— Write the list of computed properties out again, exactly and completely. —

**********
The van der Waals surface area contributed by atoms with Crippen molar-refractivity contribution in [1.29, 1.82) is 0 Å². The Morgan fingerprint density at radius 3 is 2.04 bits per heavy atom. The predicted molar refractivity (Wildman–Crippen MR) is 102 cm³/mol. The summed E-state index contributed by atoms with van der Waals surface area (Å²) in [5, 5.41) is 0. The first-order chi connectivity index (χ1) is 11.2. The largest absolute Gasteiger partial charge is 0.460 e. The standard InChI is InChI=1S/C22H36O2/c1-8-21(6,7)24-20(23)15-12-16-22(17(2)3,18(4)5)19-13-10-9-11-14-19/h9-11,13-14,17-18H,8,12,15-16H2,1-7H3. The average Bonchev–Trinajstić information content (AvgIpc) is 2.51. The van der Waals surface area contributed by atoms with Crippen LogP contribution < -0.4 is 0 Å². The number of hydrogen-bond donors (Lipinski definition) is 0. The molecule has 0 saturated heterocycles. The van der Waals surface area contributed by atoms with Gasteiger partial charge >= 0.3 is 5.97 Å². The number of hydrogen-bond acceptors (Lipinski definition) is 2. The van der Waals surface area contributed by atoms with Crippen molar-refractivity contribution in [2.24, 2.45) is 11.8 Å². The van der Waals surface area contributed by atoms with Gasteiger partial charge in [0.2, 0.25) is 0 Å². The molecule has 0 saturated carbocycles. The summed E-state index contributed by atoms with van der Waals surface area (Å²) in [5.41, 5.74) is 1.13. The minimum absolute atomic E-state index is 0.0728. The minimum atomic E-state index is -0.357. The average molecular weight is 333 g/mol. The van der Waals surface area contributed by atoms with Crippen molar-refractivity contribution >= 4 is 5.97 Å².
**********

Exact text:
The van der Waals surface area contributed by atoms with Crippen molar-refractivity contribution in [1.29, 1.82) is 0 Å². The Morgan fingerprint density at radius 3 is 2.04 bits per heavy atom. The predicted molar refractivity (Wildman–Crippen MR) is 102 cm³/mol. The summed E-state index contributed by atoms with van der Waals surface area (Å²) in [5, 5.41) is 0. The first-order chi connectivity index (χ1) is 11.2. The largest absolute Gasteiger partial charge is 0.460 e. The standard InChI is InChI=1S/C22H36O2/c1-8-21(6,7)24-20(23)15-12-16-22(17(2)3,18(4)5)19-13-10-9-11-14-19/h9-11,13-14,17-18H,8,12,15-16H2,1-7H3. The average Bonchev–Trinajstić information content (AvgIpc) is 2.51. The van der Waals surface area contributed by atoms with Crippen LogP contribution < -0.4 is 0 Å². The number of hydrogen-bond donors (Lipinski definition) is 0. The molecule has 0 saturated heterocycles. The van der Waals surface area contributed by atoms with Gasteiger partial charge >= 0.3 is 5.97 Å². The number of hydrogen-bond acceptors (Lipinski definition) is 2. The van der Waals surface area contributed by atoms with Crippen molar-refractivity contribution in [2.24, 2.45) is 11.8 Å². The van der Waals surface area contributed by atoms with Gasteiger partial charge in [0.2, 0.25) is 0 Å². The molecule has 0 saturated carbocycles. The summed E-state index contributed by atoms with van der Waals surface area (Å²) in [5.41, 5.74) is 1.13. The minimum absolute atomic E-state index is 0.0728. The minimum atomic E-state index is -0.357. The average molecular weight is 333 g/mol. The van der Waals surface area contributed by atoms with Crippen molar-refractivity contribution >= 4 is 5.97 Å².